When Doctor Who was relaunched in 2005 at the hands of Russell T. Davies, it was returning after nearly a decade away from the public eye. Russell T. Davies viewed the relaunch as more of a picking up where the story left off as opposed to being a complete restart as the current trend for bringing new life to past entertainment properties.
To aid new viewers in getting up to speed with the lore of Doctor Who, a new companion, Rose Tyler, played by Billie Piper, so the getting to know the world of Doctor Who is told through the eyes of a character that’s meant to be the audience, someone from our time and experience being drawn into this fantastic world for an incredible journey. Old enemies of the Doctor, familiar to long time fans are new to Rose and new audience members and they become educated quickly. The end of the first season taught the audience about one of the Doctor’s greatest tricks to ensure it’s long term endurance, the ability of the Doctor to regenerate.
As Christopher Eccleston left the series and David Tennant took over the role, for the character of the Doctor, what this allows is the Doctor to take on a new face and personality every time the Doctor regenerates. This easy way to change actors also allows each new actor to bring their own touch to an established character. David Tennant’s first season as the tenth Doctor was aided by Billie Piper’s second season as Rose Tyler, as those of us new to Doctor Who had Rose’s getting used to the new Doctor to help aid us through the process as well. Eventually the storyline had Rose depart being the Doctor’s companion and we had a few others take on being the Doctor’s companion during David Tennant’s run.
When Russell T. Davies announced his departure from Doctor Who, David Tennant soon after announced that his departure would coincide with Davies. However, just as Tennant’s Doctor was reaching his conclusion, Doctor Who was reaching new levels of success unseen with previous generations of the Doctor Who. David Tennant’s Doctor is arguably one of the most popular Doctor’s since the creation of the series as the series achieved popularity even in places where Doctor Who was little more then a cult following, such as America. So with the direction of the writing staff leaving and the main actor leaving, and the property at its peak of popularity, there’s no way it’s going to be ending. Doctor Who’s reigns were being passed on to Steven Moffat, one of several writers on Russell T. Davies’ team who has penned some of the modern Doctor Who’s most popular episodes.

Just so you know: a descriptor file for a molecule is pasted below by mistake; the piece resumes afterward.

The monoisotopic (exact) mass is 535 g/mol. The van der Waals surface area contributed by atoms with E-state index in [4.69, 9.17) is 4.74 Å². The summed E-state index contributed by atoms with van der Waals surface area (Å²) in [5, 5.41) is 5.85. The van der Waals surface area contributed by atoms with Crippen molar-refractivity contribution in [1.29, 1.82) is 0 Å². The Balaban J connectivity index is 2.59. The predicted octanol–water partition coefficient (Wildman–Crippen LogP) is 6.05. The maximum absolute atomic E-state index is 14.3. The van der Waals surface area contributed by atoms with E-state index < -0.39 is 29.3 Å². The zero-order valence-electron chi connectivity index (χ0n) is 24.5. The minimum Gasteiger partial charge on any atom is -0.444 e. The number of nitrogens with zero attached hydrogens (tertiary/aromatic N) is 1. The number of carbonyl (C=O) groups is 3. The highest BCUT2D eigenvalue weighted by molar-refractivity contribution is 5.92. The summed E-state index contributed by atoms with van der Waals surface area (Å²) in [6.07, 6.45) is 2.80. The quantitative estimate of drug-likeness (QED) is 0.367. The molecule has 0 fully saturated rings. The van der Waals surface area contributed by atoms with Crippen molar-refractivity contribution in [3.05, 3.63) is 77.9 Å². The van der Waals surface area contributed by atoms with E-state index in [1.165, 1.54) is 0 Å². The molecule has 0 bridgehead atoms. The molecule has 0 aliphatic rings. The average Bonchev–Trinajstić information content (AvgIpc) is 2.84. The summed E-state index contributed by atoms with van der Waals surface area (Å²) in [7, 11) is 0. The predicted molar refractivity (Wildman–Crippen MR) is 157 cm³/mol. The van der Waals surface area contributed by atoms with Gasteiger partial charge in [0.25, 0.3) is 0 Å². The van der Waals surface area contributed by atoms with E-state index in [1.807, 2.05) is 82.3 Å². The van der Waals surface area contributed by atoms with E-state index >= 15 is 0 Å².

So with a new team taking charge, and a need for a new actor to fill the title role, Steven Moffat has opted to start fresh in much the same way Russell T. Davies did in 2005. A new variation of the iconic theme, a brand new Doctor Who logo, even a brand new TARDIS inside and out so that it allows for a similar restart, however this time, not as much starting from square one is needed. While Matt Smith was introduced as the new Doctor in the final few moments of David Tennant’s last Doctor Who special, the new start was launched a couple of weeks ago in the UK and last night here in the USA on BBC America. Reports show that David Tennant’s final episode set a record number of viewers in the US that was yet again broken by last night’s first episode of Matt Smith’s new Doctor. It seems Doctor Who is very much alive and well and as popular as ever, especially here in the US which seemed to have been able to withstand having the good Doctor becoming a pop culture icon until recently.
I don’t personally have BBC America or access to it without a little help from some friends, so I’ve elected to purchase the episodes from Amazon On Demand in High Definition which feeds directly to my TV through a Roku Media Player. So within a few hours of the broadcast I get billed $2.84 for an episode (normally $2.99 but discounted because I elected to subscribe to the season). And it becomes instantly available shortly after midnight every Saturday night, just in time for me to watch it as soon as I get home from work on Sunday mornings. The episodes are also available from Amazon in a non-HD format for $1.99 an episode.
The new episode was fantastic and I think Matt Smith is going to make a fine Doctor. For me the jury is still out on Amy Pond played by Karen Gillan. I’m not sure if I like her yet or not, but its still early and plenty of episodes to come to see if I end up liking her. I’m sure by the end of the season, I’m sure she’ll be just as loved as all the other companions I’ve gotten to know through the last four seasons and set of specials that brought about the return of Doctor Who for the 21st century. In any case, I think the new Doctor is off to a great start and I’m looking forward to seeing the new episodes in the coming weeks.